Using The Force

I just got back from a week-long trip to Australia to attend the annual “Association for the Social Anthropology of Oceania”: meetings. ASAO has always been my favorite annual conference to go to, with a great atmosphere, an international crowd, and an extremely focused set of ethnographic issues. This year it also provided me an opportunity to think further through the issues of rigor and quality in research that I have been exploring on this blog through the distinction between ‘cultural studies’ and ‘anthropology.’ So far we have discussed these issues as though the problem with cultural studies is that it is not ’empirical’ enough, but I think it is time to take the scare quotes off this term and begin to address Actually Existing cultural studies.

One of my discoveries surfing across Sydney bookstores was “Will Booker’s”: volume “Using The Force: Creativity, Community, and Star Wars Fans”: This book was perfect for me as an author of Star Wars fan fiction and an adviser of a student working on fan communities. It is a good book and makes me excited to read more of Booker’s other work, but at the same time it is also palpably ‘not anthropology’ to me. Obviously, being ‘not anthropology’ is ‘not a bad thing’ — in fact in some circles I’m sure such a judgment might be considered a compliment! But what struck me about the book was not that it had too much ‘theory’ but that it had ‘too little’

Brooker clearly knows far more about Star Wars than I, and his work demonstrates not only an immersion in the wider Star Wars noosphere but a genuine attempt to base his discussion of Star Wars fans with genuine ‘data’ — transcripts of fans watching the series, email interviews, and so forth. He also does an admirable job of quoting extensively from his interview. The book can’t be slighted, then, on the basis of empirical grounds.

Instead, what I would have liked to have seen was more analysis. Brooker’s different chapters on fan fiction, fan films, issues of ‘canonicity’, arguing about what order the films ought be viewed in (IV, V, VI, I, II, III or just I-VI?) and so forth seem always to skirt with a more interesting and important topic: the elaboration of fantasy worlds or mythoses (mythoi?). There is not enough in the volume about how each of the individual chapters might be part of a larger analysis of how this happens and what the general dynamics of such intersubjective fantasy worlds might be.

We might need a general ‘theory’ of fantasy worlds to deal with this issue, and at some point some comparative work is definitely needed as well. But what seems to be missing here is not ‘theory’ or ‘cross cultural work’ but just plain ‘analysis’. As a piece of particularist focused research there is actually a lot more ‘ethnography’ in here than, say, Friction. This is good. As an anthropologist who studies video games, ‘cultural studies’ is actually my ‘area studies’, and I discuss video games and fantasy worlds with cultural studies folks in the same way that I discuss Melanesia with geographers or demographers.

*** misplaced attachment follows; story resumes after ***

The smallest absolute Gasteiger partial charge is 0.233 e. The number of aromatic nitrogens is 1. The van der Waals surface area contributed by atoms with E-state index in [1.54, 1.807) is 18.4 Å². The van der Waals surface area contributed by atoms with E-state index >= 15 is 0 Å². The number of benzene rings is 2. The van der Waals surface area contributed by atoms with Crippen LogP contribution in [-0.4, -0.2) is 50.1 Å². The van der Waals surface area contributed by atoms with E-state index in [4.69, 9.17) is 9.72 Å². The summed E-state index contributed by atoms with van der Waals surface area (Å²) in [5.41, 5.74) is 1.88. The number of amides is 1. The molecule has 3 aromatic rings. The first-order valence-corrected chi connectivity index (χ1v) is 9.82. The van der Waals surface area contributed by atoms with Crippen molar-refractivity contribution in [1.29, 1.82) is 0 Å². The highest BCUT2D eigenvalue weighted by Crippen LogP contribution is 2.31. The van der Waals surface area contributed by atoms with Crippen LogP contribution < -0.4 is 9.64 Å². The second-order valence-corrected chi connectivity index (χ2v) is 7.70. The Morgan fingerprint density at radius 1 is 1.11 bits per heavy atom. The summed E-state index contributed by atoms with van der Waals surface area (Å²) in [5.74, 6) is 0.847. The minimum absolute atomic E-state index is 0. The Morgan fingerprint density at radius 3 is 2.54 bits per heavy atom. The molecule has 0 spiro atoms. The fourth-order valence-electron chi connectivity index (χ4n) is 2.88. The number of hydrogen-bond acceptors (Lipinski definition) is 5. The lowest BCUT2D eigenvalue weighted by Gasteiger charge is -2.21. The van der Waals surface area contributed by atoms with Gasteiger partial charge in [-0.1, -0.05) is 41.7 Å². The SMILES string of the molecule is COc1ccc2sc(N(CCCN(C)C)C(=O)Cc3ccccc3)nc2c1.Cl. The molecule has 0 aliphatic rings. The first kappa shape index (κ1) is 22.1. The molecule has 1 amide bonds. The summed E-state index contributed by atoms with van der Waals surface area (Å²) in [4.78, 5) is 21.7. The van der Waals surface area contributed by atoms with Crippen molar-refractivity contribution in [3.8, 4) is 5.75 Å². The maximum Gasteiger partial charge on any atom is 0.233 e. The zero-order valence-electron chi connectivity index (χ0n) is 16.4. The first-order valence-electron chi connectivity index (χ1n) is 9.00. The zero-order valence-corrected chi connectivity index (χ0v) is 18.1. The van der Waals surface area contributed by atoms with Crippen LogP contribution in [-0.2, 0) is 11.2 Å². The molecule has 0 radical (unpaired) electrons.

At the same time, the thing that I think makes anthropology unique and (to me!) worthwhile is our ability not just to gather ethnographic data or to string together arguments about ‘theory’ but to analyze and generalize from our data in a rigorous, humanistic, and unique way. So as much as I enjoyed reading Using The Force dping so reminded me that I am, in fact, an anthropologist and what this meant was not necessarily demanding less theory and more fact, but trying to work the seam between them both.


Alex Golub is an associate professor of anthropology at the University of Hawai‘i at Mānoa. His book Leviathans at The Gold Mine has been published by Duke University Press. You can contact him at

3 thoughts on “Using The Force

  1. _I am, in fact, an anthropologist and what this meant was not necessarily demanding less theory and more fact, but trying to work the seam between them both._

    Precise, elegant, almost beautiful. (Drop the “both” at the end, and this becomes a statement that sings.)

  2. Certainly a good criticism, Rex. What I’m not sure about is whether it serves to elaborate on the distinction between cultural studies and anthropology, and not just the distinction between a good book and a really good book. Do we as anthropologists do a better job of articulating the theoretical/generalizable than those in cultural studies? I’m not saying we don’t, of course, but we should note that many see an insistence on particularities to the neglect of generalizable theory as a hallmark of anthropology.

    Somebody who is not me should do a lit review here. In this cultstuds/anthro discussion, we need a comprehensive survey of contemporary works in both fields that can evaluate both on their empiricism and their ‘working the seam.’

  3. John: Thanks!

    Adam: I think you’ve hit it right on the head. I wouldn’t say “using the force” is a _bad_ book, but what I am describing here could be glossed as the difference between a good book and a great book, not between cultural studies and anthropology. I blogged about this in regards to PA some time ago….

    I guess it brings up another issue, which I’d call the “Tolstoy Question” perhaps each discipline has work that is bad in its disciplinarily-specific way, but all good work is similar, regardless of the discipline :?)

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